Immortality and “The Offending Eye”

by Robert R. Chase

Science fiction stories tend to play an infinite set of variations on ideas of greater or less plausibility. Faster than light travel is one of the most cherished, but though theoretical work on an Alcubierre Drive offers some intriguing possibilities, and I have enjoyed playing with some of them in this set of stories, I must bet against the chances of ever getting such a device to work.

On the other hand, physical immortality, such as the Eternals have in “The Offending Eye” [on sale now], seems increasingly possible. No basic law of the universe so far discovered prohibits it. Advances in biology, especially in understanding the workings of our genetic code, seems to make it increasingly likely that any “kill code” can be discovered and disabled, and that flaws caused by wear and tear can be repaired.

Why then do we have so few stories of societies in which everyone is immortal? Even in tales in which our heroes hop around the Galaxy, it is usually just a given that people grow old and die. I think the reason is that when we give the matter serious consideration, we realize that such societies are in the long term extremely problematic.


You may object that a life in which you cannot drive a car (or swim in the ocean, or rock climb) is not worth living. Beyond that, you may recognize that society needs a certain number of people who take risks for the society to continue.


I posit that in societies where the members want to live forever, they must become cowards. Or let’s just say, extremely risk averse. If I drive in a safe manner, even though there are thousands of auto deaths every year, the likelihood that I will die in an auto accident is miniscule. But the longer I drive, the more likely it becomes that I will become involved in a fatal accident. If I want to live forever, I must somehow reduce that risk to zero, either by reducing the speed limit to five miles per hour or getting rid of cars completely.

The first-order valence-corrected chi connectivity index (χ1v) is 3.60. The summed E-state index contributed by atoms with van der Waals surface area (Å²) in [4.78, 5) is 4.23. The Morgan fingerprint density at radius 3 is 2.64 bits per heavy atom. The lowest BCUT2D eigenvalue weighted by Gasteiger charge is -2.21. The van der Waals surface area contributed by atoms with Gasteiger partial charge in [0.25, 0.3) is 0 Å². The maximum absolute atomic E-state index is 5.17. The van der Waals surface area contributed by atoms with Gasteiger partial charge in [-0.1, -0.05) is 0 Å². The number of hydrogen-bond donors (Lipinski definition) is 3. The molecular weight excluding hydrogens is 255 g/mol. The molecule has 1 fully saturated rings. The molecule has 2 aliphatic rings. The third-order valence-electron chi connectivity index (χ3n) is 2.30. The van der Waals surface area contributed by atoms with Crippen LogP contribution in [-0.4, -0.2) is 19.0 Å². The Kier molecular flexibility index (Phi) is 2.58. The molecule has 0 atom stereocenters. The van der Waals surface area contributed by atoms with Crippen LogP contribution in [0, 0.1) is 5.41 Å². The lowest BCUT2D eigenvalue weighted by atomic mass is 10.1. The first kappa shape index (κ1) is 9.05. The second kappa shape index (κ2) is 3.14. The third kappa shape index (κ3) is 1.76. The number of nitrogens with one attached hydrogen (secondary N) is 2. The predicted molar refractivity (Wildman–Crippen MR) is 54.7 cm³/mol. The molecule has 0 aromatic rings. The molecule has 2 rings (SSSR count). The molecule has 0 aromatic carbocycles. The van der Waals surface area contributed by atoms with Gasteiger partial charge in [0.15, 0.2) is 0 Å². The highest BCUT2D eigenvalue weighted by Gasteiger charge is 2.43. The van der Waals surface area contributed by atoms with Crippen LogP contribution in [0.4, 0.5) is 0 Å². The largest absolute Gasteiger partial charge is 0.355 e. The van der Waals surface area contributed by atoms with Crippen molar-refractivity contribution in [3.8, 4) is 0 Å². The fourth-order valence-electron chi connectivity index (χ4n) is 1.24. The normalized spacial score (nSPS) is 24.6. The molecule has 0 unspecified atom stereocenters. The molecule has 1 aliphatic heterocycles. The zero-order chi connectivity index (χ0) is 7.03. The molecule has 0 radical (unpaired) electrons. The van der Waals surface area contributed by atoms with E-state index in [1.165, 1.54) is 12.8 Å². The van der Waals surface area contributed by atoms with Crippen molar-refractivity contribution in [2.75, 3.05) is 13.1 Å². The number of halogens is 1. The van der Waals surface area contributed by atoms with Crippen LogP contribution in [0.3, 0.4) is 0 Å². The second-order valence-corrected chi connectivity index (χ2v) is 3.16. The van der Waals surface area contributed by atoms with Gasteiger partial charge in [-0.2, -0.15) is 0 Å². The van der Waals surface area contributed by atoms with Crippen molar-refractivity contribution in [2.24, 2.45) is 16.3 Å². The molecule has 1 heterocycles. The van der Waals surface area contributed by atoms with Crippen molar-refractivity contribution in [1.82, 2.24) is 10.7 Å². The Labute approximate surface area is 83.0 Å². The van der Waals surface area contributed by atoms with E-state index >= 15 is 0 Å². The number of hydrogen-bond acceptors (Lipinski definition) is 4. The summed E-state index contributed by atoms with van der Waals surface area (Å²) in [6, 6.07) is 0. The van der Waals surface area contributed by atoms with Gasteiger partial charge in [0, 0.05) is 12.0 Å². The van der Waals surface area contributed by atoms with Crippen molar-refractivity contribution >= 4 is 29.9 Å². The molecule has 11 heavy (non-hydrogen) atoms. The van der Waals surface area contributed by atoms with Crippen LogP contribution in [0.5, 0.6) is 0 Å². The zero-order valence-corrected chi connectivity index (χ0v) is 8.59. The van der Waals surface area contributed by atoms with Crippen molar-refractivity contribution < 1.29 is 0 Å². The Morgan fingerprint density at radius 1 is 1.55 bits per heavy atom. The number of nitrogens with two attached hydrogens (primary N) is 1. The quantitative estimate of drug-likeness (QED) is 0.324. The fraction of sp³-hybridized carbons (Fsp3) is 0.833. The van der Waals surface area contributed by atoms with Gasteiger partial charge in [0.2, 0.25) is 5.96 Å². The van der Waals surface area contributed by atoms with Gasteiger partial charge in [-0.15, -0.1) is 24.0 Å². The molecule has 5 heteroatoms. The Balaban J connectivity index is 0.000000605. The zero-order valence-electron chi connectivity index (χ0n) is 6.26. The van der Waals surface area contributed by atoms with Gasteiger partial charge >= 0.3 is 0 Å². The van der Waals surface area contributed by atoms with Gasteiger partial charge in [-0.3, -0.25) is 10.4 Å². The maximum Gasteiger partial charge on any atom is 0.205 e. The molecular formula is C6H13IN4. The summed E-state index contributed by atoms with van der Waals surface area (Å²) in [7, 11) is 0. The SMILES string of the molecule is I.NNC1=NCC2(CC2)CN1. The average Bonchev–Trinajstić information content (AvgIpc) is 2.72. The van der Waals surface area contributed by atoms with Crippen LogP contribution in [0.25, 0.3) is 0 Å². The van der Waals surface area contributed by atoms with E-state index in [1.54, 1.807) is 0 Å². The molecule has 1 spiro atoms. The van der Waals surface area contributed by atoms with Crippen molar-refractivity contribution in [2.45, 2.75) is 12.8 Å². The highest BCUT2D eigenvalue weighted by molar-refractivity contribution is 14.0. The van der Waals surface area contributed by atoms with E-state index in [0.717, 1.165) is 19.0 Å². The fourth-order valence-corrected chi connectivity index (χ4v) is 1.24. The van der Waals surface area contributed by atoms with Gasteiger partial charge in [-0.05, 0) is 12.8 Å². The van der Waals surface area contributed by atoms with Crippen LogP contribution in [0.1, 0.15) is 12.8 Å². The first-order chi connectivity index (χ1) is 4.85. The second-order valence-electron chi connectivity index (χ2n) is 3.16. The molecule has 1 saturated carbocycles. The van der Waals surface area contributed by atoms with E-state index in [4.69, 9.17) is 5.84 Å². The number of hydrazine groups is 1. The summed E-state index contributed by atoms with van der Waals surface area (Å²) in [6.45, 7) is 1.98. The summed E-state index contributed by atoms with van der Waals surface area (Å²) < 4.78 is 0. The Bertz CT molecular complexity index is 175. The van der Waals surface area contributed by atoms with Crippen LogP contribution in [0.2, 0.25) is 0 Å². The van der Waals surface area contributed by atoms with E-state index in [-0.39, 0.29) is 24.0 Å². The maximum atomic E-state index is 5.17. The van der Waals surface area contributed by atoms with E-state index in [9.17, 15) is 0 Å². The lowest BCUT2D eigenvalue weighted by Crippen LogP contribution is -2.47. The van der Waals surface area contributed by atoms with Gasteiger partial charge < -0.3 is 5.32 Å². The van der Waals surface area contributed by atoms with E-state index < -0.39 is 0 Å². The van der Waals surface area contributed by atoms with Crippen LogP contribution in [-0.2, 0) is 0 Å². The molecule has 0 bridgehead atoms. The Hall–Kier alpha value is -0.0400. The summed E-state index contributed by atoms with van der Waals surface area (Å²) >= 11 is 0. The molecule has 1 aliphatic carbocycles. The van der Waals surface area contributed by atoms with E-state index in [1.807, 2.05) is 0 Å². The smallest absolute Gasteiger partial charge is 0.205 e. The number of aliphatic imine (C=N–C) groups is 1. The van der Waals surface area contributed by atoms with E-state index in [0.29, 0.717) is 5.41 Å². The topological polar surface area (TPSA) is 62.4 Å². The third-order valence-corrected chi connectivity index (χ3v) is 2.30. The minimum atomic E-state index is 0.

You may object that a life in which you cannot drive a car (or swim in the ocean, or rock climb) is not worth living. Beyond that, you may recognize that society needs a certain number of people who take risks for the society to continue. Explorers, firemen, soldiers all run such risks. If Eternals will not perform these jobs, they will need non-Eternals to do so.

So now you have a society with a small elite of Eternals and a larger mass of non-Eternals who do the dangerous work of keeping things running. You have a society that can afford to increase its population slowly if at all to keep it from exceeding its resources. While you can offer the carrot of immortality to your risk takers, you can give it to only a few.

This sounds to me like an inherently unstable situation. In fact, I can imagine only two outcomes for such a society. Either it dissolves in civil war of the haves against the have-nots, or it petrifies into a rigid hierarchy like that of ancient Egypt in which everyone knows his place and no change is permitted. Neither sounds like a society in which I would like to live. Both sound like societies that could inspire interesting stories. And maybe we actually need more stories dealing with these possibilities. Some of you reading this may have to deal with the reality.


Bob Chase was kept sane during his career as an Army Chief Counsel by his love of science fiction.  A finalist for the Compton Cook prize, most of his two dozen plus stories have been published in Analog and Asimov’s, starting with the Mid-December 1984 issue of Analog.

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